uncharted territory

the story of elijah running from jezebel will be projected on the wall and this will be written below it [i just remembered i’m working with a church group on Saturday! they like a bible verse! this one was the one that came instantly to mind, and given the chaos of this week i’m not searching further…]

For all the stories of journeys in the bible
we know nothing of the maps people travelled with.

journeys that would have taken days
and crossed uncharted territory
of land and mind
are condensed in the space between
a full stop
and a capital letter.

Elijah ran from Jezebel
– a refugee in a strange land
with a distant mountain to aim for
and a world of fear and terror between.

And in this unmapped space
he fought to make his path

alone
but for the company of angels.

Who are the angels who give you food for the journey
when you find yourself alone
in the uncharted worlds of faith?

take some bread and eat it in their honour

And who can you be an angel for when you leave here?

drink some water and make your prayer for grace.

4 Comments

  1. Doug Gay

    they like a bible verse? if you respect their position so little why are you colluding with it?

    and are you not in danger of demythologizing so thoroughly that you are totally in control of the reading process here – ie you have a very clear map which you are overlaying on the text
    (at the same time as insisting faith is always uncharted – who says…)

    I remember hearing Kevin Van Hoozer accuse Bultmann and Hodge of the same fault – flattening the text and refusing to walk its contours…I worry that the strength of your poetic voice is disguising your doing something a bit similar

  2. i’m sorry you read disrespect into that comment Doug. It’s certainly not intended or felt. It was a comment about my unease in doing things with an audience that I’m not used to working with. It’s the problem with writing things with a particular tone of voice that can’t be heard.

    And i certainly don’t think faith is always uncharted – i’ve certainly had times in my life where it hasn’t been, and times when it has. but i do believe there are are worlds and moments where faith is uncharted. It’s not a universal claim [hence the ‘when’ – perhaps i’ll change that to an ‘if’].

    and i’m a bit bemused by the claim i’m flattening the text and refusing to walk its contours. i’m happy to own it if its true – but i wonder if you’re doing exactly the same with what i’ve written. or perhaps, more accurately, you’re reading something quite different to what i’ve written. i guess that’s the power of language [or, just as likely, the lack of skill in writing on my part!]

    thanks for commenting though

  3. Doug Gay

    I have never known you to write with a lack of skill Cheryl – I am a devout 😉 admirer of your writing and insights into the life of faith.
    Where I have been more uneasy is with the disavowal of identifying as Christian which you posted some months ago – on what seemed like the twin grounds of distaste for US fundamentalists and, through horror at destructive possibilities within ‘nature’, a loss of the ability to conceive of God as a good Creator who maintains a relationship of love and care towards the world.

    When someone with such a strong poetic voice and vision publishes their account of reaching some kind of tipping point/parting of the ways – it is felt keenly by those who have been on a shared journey with them. I also see the decision to blog that as an invitation to others to engage critically (not negatively).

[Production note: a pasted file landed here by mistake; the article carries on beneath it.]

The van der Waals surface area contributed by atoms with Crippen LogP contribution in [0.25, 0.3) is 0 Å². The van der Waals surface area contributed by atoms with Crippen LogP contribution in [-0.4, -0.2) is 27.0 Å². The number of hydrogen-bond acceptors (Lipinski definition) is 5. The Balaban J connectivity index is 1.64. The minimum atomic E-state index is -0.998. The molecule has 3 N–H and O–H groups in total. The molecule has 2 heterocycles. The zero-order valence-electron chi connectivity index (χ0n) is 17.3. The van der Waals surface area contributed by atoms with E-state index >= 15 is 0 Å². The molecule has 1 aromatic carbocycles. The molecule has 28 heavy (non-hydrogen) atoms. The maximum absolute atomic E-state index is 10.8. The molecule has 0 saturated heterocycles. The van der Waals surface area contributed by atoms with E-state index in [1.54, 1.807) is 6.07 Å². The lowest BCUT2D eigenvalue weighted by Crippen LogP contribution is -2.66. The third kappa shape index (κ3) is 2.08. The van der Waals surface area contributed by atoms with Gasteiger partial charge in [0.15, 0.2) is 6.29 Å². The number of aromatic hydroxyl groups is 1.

For those of us who have been in the alt worship conversation for a while – the suggestion of a move to a post- or para-Christian space raises questions about practice in relation to curating ‘worship’ or installations. I have valued the alt worship journey because of its capacity to engage fiercely and passionately with scripture and tradition – in both love and anger. But the engaging has been key…

    Some of your recent posts on practice have left me wondering whether you were moving decisively away from conceiving your work as curating worship and it was becoming a kind of open-source spiritual exploration, eclectic mysticism of the ‘event’ – better described as ‘art’ rather than Christian worship.

    I might be personally sad when someone feels unable to travel within and identify with the Christian Church, because I feel the loss of their identification – but I would always want people to follow their heart, mind, conscience, gut…. with total honesty. Your writing is always gutsy, always honest – I love that about it. And it provokes me.

    What I would struggle with would be the sense that this was presented as move beyond, a move into enlightenment – so that engaging scripture became something ‘for those who like that sort of thing’.
    Within that move, the demythologised poetics of the event becomes the real map/filter/standard and spiritual traditions/scriptures are simply interesting examples of what ‘the search’ has thrown up for some people in the past. In that scenario, ‘the mapless search’ also has a bluff that deserves to be called.
    The irony for me then becomes that curators use scripture only instrumentally and illustratively (ironic because this mirrors our alt worship complaint about how the churches used ‘art’ in the past).
    That was what I read (misread?) in your post and in your poem/reflection on Elijah – in which God, angels seemed to be collapsing into mere existential possibilities for human experience. And you seemed to be distancing yourself from the decision to use the text at all

    But maybe I’m talking bollocks – it’s been known before…

    yours with great respect and admiration,

    Doug

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